But I have a problem where it appears states have an HIV disclosure requirement but no disclosure of STDs. While HIV kills, it is a more manageable virus than before and can often be treated as a chronic condition. But the same can be said for STDs. Herpes, for example, never goes away. It can be managed but it is with you for life. There are virulent strains of gonorrhea and syphilis that are virtually untreatable.

So HIV should not be singled out. Any communicable disease that can be transmitted by intimate contact should require disclosure.

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Response to Swede Atlanta (Reply #4)

Wed Jun 27, 2012, 02:32 PM

8. As syphilis and gonorrhea become drug resistant and lethal, they should be added to the law with HIV

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Response to cynatnite (Original post)

Wed Jun 27, 2012, 02:21 PM

5. To a sexual partner before engaging in any activities that could spread it? Absolutely.

 

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Response to 4th law of robotics (Reply #5)

Wed Jun 27, 2012, 02:26 PM

6. This. nt

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Response to cynatnite (Original post)

Wed Jun 27, 2012, 02:28 PM

7. hell yes. This guy couldnt have got a condom?nt

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Response to cynatnite (Original post)

Wed Jun 27, 2012, 02:33 PM

9. It depends on the circumstances. You can't drive a truck with a recent DUI conviction.

 

There are contexts in which communicable diseases of various types SHOULD be disclosed. Office work isn't one of them. One of our good friends voluntarily disclosed his HIV positive status because he was a black belt (and that usually involves blood) and didn't want to infect anyone else. It wasn't required. He just felt it was the ethical thing to do.

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Response to cynatnite (Original post)

Wed Jun 27, 2012, 05:53 PM

10. Disclosure of a life-threatening illness should be the norm in sexual relationships IMHO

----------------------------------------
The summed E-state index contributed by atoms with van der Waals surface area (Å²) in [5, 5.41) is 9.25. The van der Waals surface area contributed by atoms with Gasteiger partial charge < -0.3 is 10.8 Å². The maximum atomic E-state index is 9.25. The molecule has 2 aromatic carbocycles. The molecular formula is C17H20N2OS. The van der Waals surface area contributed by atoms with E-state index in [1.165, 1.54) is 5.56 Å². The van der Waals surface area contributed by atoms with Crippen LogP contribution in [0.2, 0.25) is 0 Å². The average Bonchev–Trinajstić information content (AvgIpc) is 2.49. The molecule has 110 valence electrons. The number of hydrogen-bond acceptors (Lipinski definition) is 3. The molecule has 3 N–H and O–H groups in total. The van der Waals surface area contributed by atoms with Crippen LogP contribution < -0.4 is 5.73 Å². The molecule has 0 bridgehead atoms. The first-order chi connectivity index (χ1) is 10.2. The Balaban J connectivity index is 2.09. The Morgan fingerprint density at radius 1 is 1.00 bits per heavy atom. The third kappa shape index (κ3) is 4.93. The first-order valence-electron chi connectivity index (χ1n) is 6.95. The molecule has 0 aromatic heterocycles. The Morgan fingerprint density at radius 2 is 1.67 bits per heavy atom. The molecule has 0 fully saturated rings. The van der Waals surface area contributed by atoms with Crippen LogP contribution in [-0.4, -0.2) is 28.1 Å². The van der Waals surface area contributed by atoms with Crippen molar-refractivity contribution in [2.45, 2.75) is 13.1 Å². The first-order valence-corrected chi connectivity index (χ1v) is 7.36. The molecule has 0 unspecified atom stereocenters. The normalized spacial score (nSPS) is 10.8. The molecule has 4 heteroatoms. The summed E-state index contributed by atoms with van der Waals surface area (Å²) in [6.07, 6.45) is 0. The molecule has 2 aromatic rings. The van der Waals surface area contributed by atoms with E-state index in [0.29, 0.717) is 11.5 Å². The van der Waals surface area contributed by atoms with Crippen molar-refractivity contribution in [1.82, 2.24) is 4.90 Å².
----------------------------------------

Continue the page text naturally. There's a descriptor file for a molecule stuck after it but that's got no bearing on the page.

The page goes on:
Should it be a crime not to? There's a lot of good arguments on both sides. IMHO people need to treat sexual relationships like driving: Drive safely and protect yourself (i.e. demand protection be used with new partners, stay sober) and assume that other people are going to do something dangerous and/or unpredictable. The biggest problem with STDs and HIV is that many times people put themselves in situations where they're too intoxicated/under influence to make safe decisions in regards sexual activity, use protection, let alone make disclosures like this. Unless there is a specific intent to infect people with HIV, I have a hard time deciding whether or not a failure to disclose constitutes an actual crime, however. People IMHO need to be better educated about HIV/STDs, stay sober, and protect themselves better when it comes to sexual relationships. People should be honest too but it's impossible IMHO to assure that everybody is being honest about everything at all times, unfortunately.

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Response to cynatnite (Original post)

Wed Jun 27, 2012, 06:17 PM

11. Absolutely. nt

 

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Response to cynatnite (Original post)

Wed Jun 27, 2012, 06:20 PM

12. Not disclosing should be a crime if you're having sex.

Applying for a job, no.